First Time Home Buyer’s Canada

Are First Time Home Buyer’s a High Risk clientele?

Short answer is not at all.

In fact, according to the most recent survey conducted by Genworth, First time Home buyers are “financially fit, well informed and eager to get into their first homes”

The CEO of Genworth, one of the 3 default insurance companies in Canada, Stuart Levings, stated that the survey indicated that today’s first time home buyers are well informed, they have their hands around their chequebook firmly and are really thinking before assuming the responsibility of home ownership.

The careful planning of these first time buyers today should serve the Canadian housing market well as these responsible first time buyers grow into responsible long term home owners.

First Time Home Buyers

What is your Point?

So why are we discussing this at all? Well, as of June 1, 2015, the Canada Mortgage and Housing Corporation (CMHC), the government controlled default insurance provider, has decided to increase the insurance premium for those people putting 5% down on their home purchases.

The premium is estimated to increase by nearly 15%. And without surprise, Genworth and Canada Guaranty both decided to follow suit on the premium increases led by CMHC.

So, what is the deal, if recent survey’s indicate that first time home buyers are a savvy bunch, then why are we increasing the fees to put 5% down?

Well, we must note first of all that we are assuming that first time home buyers are the ones purchasing homes with 5% down, but the survey does not really tell us this at all.

Remember: Anyone can purchase with 5% down, it is not necessarily an option reserved for first time home buyers.

Further details from the survey indicate the following:

  • median home price 293k
  • median down payment 34k (approximately 12% of purchase price)
  • 69% of the funds for the down payment were derived from clients’ savings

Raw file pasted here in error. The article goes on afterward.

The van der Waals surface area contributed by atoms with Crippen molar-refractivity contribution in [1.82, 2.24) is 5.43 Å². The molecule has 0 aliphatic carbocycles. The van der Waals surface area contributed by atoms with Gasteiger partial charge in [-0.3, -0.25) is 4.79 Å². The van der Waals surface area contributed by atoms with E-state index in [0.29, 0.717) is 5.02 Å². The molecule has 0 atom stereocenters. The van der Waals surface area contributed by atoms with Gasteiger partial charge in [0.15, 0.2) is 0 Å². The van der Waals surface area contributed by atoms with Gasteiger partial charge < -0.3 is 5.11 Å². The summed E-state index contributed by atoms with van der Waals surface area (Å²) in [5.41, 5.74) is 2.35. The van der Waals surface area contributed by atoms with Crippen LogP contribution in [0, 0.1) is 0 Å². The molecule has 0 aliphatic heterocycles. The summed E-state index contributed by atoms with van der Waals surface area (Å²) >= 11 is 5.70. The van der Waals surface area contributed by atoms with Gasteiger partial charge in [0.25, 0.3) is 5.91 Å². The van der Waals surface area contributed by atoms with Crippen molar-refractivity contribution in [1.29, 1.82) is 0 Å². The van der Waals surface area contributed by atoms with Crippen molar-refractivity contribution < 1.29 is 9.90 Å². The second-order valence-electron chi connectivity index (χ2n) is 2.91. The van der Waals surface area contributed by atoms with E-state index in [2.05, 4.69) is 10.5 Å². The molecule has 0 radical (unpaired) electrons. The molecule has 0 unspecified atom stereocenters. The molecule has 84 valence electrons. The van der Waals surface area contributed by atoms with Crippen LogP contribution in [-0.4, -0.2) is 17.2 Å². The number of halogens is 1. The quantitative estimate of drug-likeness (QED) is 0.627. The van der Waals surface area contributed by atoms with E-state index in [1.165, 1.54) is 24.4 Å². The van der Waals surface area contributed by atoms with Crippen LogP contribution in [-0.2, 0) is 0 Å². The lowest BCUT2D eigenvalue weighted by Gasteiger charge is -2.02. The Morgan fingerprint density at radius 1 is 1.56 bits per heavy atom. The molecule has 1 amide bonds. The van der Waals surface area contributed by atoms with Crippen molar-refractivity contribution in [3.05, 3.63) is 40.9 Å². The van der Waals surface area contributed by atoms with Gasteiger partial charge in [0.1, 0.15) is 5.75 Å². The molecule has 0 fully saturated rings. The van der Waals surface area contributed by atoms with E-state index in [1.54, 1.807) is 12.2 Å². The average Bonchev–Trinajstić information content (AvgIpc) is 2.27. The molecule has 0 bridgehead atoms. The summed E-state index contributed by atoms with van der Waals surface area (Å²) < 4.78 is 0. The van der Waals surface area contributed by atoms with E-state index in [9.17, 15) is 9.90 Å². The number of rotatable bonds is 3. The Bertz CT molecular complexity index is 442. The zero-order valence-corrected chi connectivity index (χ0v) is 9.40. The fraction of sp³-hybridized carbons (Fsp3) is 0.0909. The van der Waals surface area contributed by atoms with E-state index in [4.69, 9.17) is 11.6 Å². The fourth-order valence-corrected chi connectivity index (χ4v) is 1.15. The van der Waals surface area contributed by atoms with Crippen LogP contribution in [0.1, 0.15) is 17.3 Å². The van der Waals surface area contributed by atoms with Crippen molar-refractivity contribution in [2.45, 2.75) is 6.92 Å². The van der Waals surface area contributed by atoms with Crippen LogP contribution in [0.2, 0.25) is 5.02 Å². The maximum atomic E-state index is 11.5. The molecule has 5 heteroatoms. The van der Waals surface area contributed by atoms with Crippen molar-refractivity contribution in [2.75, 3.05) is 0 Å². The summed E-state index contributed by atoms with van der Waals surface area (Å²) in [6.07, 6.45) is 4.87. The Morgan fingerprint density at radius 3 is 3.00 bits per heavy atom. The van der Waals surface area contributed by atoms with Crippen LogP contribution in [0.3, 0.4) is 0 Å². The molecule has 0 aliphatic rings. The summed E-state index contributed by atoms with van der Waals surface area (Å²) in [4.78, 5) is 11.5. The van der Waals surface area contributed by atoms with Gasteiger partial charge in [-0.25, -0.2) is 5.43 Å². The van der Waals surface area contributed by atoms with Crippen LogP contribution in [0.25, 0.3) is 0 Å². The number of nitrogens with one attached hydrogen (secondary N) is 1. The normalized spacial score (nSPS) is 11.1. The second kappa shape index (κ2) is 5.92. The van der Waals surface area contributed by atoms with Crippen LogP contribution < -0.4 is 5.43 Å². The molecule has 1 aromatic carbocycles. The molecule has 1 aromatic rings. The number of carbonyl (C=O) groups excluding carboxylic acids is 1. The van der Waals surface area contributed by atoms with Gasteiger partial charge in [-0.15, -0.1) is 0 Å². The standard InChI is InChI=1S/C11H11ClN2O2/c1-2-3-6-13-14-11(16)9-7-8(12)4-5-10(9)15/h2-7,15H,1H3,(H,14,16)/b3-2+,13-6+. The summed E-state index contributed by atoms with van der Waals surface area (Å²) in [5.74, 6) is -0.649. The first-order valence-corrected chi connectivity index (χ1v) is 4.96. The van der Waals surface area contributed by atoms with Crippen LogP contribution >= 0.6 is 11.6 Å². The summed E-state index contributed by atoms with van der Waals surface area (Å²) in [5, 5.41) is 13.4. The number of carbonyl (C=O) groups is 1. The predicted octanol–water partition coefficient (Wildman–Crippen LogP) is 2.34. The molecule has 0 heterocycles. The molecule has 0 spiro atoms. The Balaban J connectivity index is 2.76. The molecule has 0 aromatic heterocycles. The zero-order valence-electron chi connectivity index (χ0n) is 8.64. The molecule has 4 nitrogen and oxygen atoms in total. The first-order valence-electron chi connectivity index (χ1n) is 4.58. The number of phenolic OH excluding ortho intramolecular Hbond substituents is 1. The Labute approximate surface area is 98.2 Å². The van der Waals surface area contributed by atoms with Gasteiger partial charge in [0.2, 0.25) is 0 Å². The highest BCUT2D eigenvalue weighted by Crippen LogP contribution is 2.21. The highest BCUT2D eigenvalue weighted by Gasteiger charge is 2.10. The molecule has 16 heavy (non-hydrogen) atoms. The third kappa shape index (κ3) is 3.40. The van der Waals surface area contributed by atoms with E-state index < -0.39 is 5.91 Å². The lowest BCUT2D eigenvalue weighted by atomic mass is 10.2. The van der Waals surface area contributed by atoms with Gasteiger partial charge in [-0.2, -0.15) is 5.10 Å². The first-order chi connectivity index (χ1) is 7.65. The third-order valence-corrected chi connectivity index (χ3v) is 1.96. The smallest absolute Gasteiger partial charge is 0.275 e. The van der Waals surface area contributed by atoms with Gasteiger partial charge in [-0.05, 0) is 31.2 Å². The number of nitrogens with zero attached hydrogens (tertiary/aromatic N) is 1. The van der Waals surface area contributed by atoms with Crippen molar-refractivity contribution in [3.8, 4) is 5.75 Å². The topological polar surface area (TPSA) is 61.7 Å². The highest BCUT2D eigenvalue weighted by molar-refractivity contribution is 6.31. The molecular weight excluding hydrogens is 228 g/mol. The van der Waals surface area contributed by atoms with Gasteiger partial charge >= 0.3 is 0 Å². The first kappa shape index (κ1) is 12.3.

• 22% of the funds for the down payment were from gifted sources from family
  • 63% of those surveyed indicated that they put less than 20% down
  • that means that 37% put at least 20% down

Unfortunately the data does not tell us how many of those 63% put 5% down.

One other thing to consider about these findings. In cities such as Vancouver, and virtually all of the lower mainland, 34 thousand dollars may not even be enough for 5% of the purchase price.

Why this is important is because 34 thousand dollars is a lot of money, and a demonstration of a responsible person to be able to save up that much, in my opinion anyways. But if the median house price in a city is twice the national average, when income is virtually at bar or slightly higher than the national average, then it is likely that most first time buyers would have no other choice than to put 5% down, in our market.

It would be interesting to see the stats on the relationship between defaults on mortgages with 5% original down payment. As far as I know, no data for that has been released by any of the insurers or institutions, so i guess we’re just going to have to take their word for it, that people putting 5% down are more risky.

In any case, if you or someone that you know is looking for some help navigating through the mortgage process, I would love to work with you, even if you are putting 5% down.

It’s Aleem from themortgagespecialist.com, feel free to call me anytime.